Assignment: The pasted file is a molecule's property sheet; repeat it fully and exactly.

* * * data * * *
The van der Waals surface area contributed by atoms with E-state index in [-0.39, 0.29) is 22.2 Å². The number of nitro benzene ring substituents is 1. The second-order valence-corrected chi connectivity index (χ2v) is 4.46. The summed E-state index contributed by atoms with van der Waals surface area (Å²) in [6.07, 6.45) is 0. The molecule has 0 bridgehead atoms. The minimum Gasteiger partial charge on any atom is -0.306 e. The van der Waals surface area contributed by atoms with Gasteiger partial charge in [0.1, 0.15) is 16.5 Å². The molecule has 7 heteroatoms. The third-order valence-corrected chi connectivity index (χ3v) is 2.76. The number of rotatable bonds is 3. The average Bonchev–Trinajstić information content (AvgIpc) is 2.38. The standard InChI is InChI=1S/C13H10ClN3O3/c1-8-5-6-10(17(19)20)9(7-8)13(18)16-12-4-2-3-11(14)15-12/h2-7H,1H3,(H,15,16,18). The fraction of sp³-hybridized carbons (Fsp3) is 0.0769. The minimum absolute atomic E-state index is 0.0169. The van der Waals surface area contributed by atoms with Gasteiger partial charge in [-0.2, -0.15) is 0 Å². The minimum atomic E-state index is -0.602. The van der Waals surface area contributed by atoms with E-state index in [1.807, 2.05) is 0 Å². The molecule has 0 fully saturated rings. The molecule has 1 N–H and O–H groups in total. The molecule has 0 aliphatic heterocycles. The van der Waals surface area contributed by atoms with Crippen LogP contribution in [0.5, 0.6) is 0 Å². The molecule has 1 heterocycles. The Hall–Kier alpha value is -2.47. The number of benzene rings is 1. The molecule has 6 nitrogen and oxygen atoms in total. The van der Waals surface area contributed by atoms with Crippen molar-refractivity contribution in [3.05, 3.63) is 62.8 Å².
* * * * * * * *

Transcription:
The van der Waals surface area contributed by atoms with E-state index in [-0.39, 0.29) is 22.2 Å². The number of nitro benzene ring substituents is 1. The second-order valence-corrected chi connectivity index (χ2v) is 4.46. The summed E-state index contributed by atoms with van der Waals surface area (Å²) in [6.07, 6.45) is 0. The molecule has 0 bridgehead atoms. The minimum Gasteiger partial charge on any atom is -0.306 e. The van der Waals surface area contributed by atoms with Gasteiger partial charge in [0.1, 0.15) is 16.5 Å². The molecule has 7 heteroatoms. The third-order valence-corrected chi connectivity index (χ3v) is 2.76. The number of rotatable bonds is 3. The average Bonchev–Trinajstić information content (AvgIpc) is 2.38. The standard InChI is InChI=1S/C13H10ClN3O3/c1-8-5-6-10(17(19)20)9(7-8)13(18)16-12-4-2-3-11(14)15-12/h2-7H,1H3,(H,15,16,18). The fraction of sp³-hybridized carbons (Fsp3) is 0.0769. The minimum absolute atomic E-state index is 0.0169. The van der Waals surface area contributed by atoms with Gasteiger partial charge in [-0.2, -0.15) is 0 Å². The minimum atomic E-state index is -0.602. The van der Waals surface area contributed by atoms with E-state index in [1.807, 2.05) is 0 Å². The molecule has 0 fully saturated rings. The molecule has 1 N–H and O–H groups in total. The molecule has 0 aliphatic heterocycles. The van der Waals surface area contributed by atoms with Crippen LogP contribution in [0.5, 0.6) is 0 Å². The molecule has 1 heterocycles. The Hall–Kier alpha value is -2.47. The number of benzene rings is 1. The molecule has 6 nitrogen and oxygen atoms in total. The van der Waals surface area contributed by atoms with Crippen molar-refractivity contribution in [3.05, 3.63) is 62.8 Å².